Monday, February 13, 2006

Bottled water and waste

Now the Greens have this as their latest guilt trip for consumers. Lindsay Mitchell agrees with them in part (and is probably slightly concerned about that).
People spending their own money to buy something they want – bottled water. This is despite the quality of tap water getting better and despite many people not knowing the taste difference.
A lot of that may be true. It may also be true that people are drinking more water, because of the health benefits, and that more people in air conditioned environments are feeling dehydrated. People buy bottled water for when they exercise, and travelling on planes and trains. Some (like me) buy bottled water because the tap water is foul (though I am in London) and I am prepared to pay for water that I prefer.
The main whine appears to be that people are wasting money – like they “waste” money buying petrol when they could be travelling by other means. It sounds just as paternalistic and school prefect like as the Christians are on sex. It may cost 10,000 times more to bottle water than reticulate it, but if people are willing to pay for it, it is no different than buying too many pairs of shoes – nobody else’s business!
However, a more substantive concern is “what about the plastic bottles”. Now there may be arguments that if people are replacing drinking other bottled drinks like soft drinks, then there is no net impact at all. Some bottles are recycled too. Regardless of that, there is a legitimate question.
Is the world going to be swamped with all these bottles using up land and making our cities and landscapes ridden with garbage?
“Our landfills are creaking” gives as image of mountains of rubbish about to spill over. There is plenty of land for landfills – think of where the main Wellington city one is in Happy Valley – vast acres of valleys and land to the west and south of it where landfills could exist with nobody being affected. It is more a matter of whether it makes economic sense. Bjorn Lomborg claims that the entire waste of the US for the 21st century, assuming the population doubles, would take up an area roughly 28 miles square and 100 feet high. Not exactly overflowing is it when the USA covers 3537441 square miles. It is no reason to not reduce waste, but one problem is the incentives.
Local government typically runs landfills and does not always operate them to make a profit, like an investment. If it did, the cost of using them would go up, increasing pressure for waste reduction and improving the economics of recycling. Ah, but people will tip rubbish in public areas you say. The tragedy of the commons - and something that tends to only occur on public land. Time to sell that land too, but in the meantime this is where law enforcement and councils could focus their efforts - sell the landfills and enforce laws against tipping. Littering is something that environmentalists spend far too little time being concerned about.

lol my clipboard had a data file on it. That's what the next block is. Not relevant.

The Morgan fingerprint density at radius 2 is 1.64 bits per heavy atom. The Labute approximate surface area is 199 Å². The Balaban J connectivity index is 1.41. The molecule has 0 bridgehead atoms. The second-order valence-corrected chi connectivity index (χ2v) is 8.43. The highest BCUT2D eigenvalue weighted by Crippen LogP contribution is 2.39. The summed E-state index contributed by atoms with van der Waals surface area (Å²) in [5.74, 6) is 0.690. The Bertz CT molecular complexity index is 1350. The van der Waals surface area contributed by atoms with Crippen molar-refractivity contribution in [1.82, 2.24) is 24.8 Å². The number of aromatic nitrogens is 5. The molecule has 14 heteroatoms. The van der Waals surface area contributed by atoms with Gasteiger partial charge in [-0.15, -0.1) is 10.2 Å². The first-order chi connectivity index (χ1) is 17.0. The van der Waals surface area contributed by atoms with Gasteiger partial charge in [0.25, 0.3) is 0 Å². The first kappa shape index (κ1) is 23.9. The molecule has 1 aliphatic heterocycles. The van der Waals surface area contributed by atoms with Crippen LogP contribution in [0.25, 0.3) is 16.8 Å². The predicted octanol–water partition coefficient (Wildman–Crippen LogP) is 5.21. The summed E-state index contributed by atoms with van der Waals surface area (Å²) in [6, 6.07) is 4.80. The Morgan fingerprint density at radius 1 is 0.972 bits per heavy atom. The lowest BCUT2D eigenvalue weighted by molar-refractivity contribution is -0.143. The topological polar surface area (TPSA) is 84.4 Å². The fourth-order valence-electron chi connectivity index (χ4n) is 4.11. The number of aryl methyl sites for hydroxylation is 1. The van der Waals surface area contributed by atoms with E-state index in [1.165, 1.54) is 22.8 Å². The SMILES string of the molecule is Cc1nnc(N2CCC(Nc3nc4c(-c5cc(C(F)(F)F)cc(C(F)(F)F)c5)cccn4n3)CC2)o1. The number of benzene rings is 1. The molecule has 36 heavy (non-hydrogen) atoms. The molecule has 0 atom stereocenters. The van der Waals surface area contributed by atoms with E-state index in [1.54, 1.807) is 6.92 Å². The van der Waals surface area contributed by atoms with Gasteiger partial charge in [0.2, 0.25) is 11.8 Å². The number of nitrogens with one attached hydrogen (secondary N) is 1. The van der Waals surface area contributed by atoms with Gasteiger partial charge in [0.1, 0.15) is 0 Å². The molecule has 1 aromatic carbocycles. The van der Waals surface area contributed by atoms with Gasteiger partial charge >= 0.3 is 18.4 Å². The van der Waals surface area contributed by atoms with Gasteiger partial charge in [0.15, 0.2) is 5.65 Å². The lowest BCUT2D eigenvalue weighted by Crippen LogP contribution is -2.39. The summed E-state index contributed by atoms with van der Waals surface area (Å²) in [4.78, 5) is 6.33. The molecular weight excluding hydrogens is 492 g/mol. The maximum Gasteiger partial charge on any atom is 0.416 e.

Rick said...

Goood blogin'

Julian Pistorius said...

Well-said, Scott. And I know exactly what you mean about environmentalists not spending enough resources on littering.

Back in university, I joined the environmental club. Yes, I was a greenie, and was even founding president of the environmental club at high-school. :) Aaaanyway, I thought that the members of the university club would go out and help to clean the rubbish out of Auckland's clogged streams, you know, setting an example and getting communities involved. Boy was I wrong.

We spent almost all our time in meetings discussing ways to remove people's choice, ie. stopping free enterprise, globalisation and telling people what they can do with their property.

I didn't last very long in there. I didn't know as much then as I do now, but I knew we weren't helping, we were harming.

Anyway, now I just take a plastic bag with me when I go for a walk, and clean up rubbish when I see it.


Rick said...


If we go for a walk I'll lead.

libertyscott said...

Good on ya Julian. I was a member of *SHUDDER* Greenpeace for a couple of mispent years, and tried to get them to focus on cleaning up the local environment, but they wanted nuclear disarmament blah blah blah.